To his credit, Congressman Adam Schiff, the chairman of the House Intelligence Committee, has constructed an approach that could avoid sullying this solemn hearing with partisan antics. In consultation with Speaker of the House Nancy Pelosi and other congressional leaders, he has put at least some of the questioning of witnesses in the hands of capable professional staff. The Democrats’ approach is one that was used during Watergate and recognizes that exposing the facts is the most important part of any hearing and helps ensure that the hearings don’t become political theater.

Many members of Congress — in both parties — likely find this process frustrating. Most of them, accustomed to the freewheeling hearings usually held by committees, are used to using mining such moments for campaign fodder; scoring political points or getting out a glib phrase are the main goal. The urge to utter a hash-taggable phrase generally trumps efforts to build a coherent narrative in service of an objective, like uncovering government malfeasance or incompetence.

As the hearings progress, Mr. Schiff and Ms. Pelosi must resist pressure to provide opportunities for their fellow members, Democrats or Republicans, to grandstand by opening up questioning to all those who are no doubt demanding the floor. Outside of Congress, political organizations, including the two national committees, have set up “war rooms” to battle each other in a Twitter war over the hearings. These efforts are unseemly and only serve to underscore the danger of our politics becoming just another version of reality TV.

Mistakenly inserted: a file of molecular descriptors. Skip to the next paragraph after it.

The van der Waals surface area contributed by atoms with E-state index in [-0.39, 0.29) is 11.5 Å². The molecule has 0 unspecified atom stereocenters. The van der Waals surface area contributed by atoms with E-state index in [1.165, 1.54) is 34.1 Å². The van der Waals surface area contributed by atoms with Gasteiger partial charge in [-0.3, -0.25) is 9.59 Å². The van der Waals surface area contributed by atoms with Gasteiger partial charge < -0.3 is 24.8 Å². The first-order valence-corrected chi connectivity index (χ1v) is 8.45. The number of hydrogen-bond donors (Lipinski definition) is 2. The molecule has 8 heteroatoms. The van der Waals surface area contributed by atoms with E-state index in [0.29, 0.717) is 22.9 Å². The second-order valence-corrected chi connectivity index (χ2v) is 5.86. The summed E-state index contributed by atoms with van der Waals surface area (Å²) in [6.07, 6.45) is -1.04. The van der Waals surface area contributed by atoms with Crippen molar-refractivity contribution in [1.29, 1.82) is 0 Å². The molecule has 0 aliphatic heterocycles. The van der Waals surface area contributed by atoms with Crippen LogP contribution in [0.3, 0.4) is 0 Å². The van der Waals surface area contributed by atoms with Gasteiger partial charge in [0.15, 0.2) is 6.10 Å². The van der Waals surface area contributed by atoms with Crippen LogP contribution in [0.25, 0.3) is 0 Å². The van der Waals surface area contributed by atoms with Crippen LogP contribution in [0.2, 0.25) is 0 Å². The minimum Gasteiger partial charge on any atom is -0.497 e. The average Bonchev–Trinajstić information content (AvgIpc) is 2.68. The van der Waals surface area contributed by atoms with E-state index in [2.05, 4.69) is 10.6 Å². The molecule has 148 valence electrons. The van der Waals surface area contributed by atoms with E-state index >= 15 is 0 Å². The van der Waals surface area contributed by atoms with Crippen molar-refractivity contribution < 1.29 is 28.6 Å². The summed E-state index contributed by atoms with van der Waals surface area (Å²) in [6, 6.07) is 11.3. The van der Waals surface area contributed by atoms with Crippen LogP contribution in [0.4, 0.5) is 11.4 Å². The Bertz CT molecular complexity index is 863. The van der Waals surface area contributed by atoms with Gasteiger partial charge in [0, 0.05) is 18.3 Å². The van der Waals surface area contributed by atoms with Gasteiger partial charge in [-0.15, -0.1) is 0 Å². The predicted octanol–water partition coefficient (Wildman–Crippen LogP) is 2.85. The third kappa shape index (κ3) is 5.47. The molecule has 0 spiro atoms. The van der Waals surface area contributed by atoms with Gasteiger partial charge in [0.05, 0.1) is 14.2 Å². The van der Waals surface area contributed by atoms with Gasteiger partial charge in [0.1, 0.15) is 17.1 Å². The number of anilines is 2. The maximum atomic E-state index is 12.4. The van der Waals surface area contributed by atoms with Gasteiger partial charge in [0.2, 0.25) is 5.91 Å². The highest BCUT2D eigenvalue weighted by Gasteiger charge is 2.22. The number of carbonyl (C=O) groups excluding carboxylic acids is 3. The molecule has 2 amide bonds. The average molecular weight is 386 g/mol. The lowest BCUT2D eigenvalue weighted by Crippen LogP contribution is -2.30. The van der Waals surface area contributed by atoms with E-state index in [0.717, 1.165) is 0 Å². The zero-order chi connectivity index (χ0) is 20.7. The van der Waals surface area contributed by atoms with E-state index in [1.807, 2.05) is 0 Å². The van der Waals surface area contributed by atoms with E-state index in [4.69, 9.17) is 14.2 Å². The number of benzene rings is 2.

So how did the committee do on its first day? It could have been worse; Mr. Schiff used the House rules deftly to rebut the most egregious of Republican attempts to distract the hearing by bringing up conspiracy theories based on spurious evidence. But this was not for lack of trying: Representative Jordan manically repeated conspiracy-tinged Republican talking points, sticking to the script outlined by the president himself, tweet by tweet.

Repeating the false claim that Mr. Schiff and the Democrats know the identity of the whistle-blower, who first alerted the world to Mr. Trump’s Ukraine machinations, and are keeping it a secret from Republicans, Mr. Jordan demanded that the public get to hear from the “person who started it all.” Without irony or shame, Mr. Jordan shouted that the whistle-blower was the person most eagerly trying to undermine the rule of law, and not the president who decided to use foreign aid as leverage to instigate the investigation of a political rival.

As president, Mr. Trump has fought congressional efforts at oversight with a vehemence that far exceeds the resistance of past presidents. Attempting to change the narrative about Russian interference in the 2016 election, he attacked his enemies and reviled any intelligence officials who provided evidence that the interference had indeed happened. He has fired multiple high-level aides and excoriated others. From the beginning of his presidency, Mr. Trump has tried to gaslight us into believing we are living in his TV show.

With the opening of the impeachment inquiry, Congress has the opportunity to remind the public what’s at stake. This is not an episode of “The Apprentice” or “Judge Judy.” We are witnessing a vital moment in American history. Let’s hope these hearings serve as a lesson in responsible governance and not as an epitaph for reality-based politics.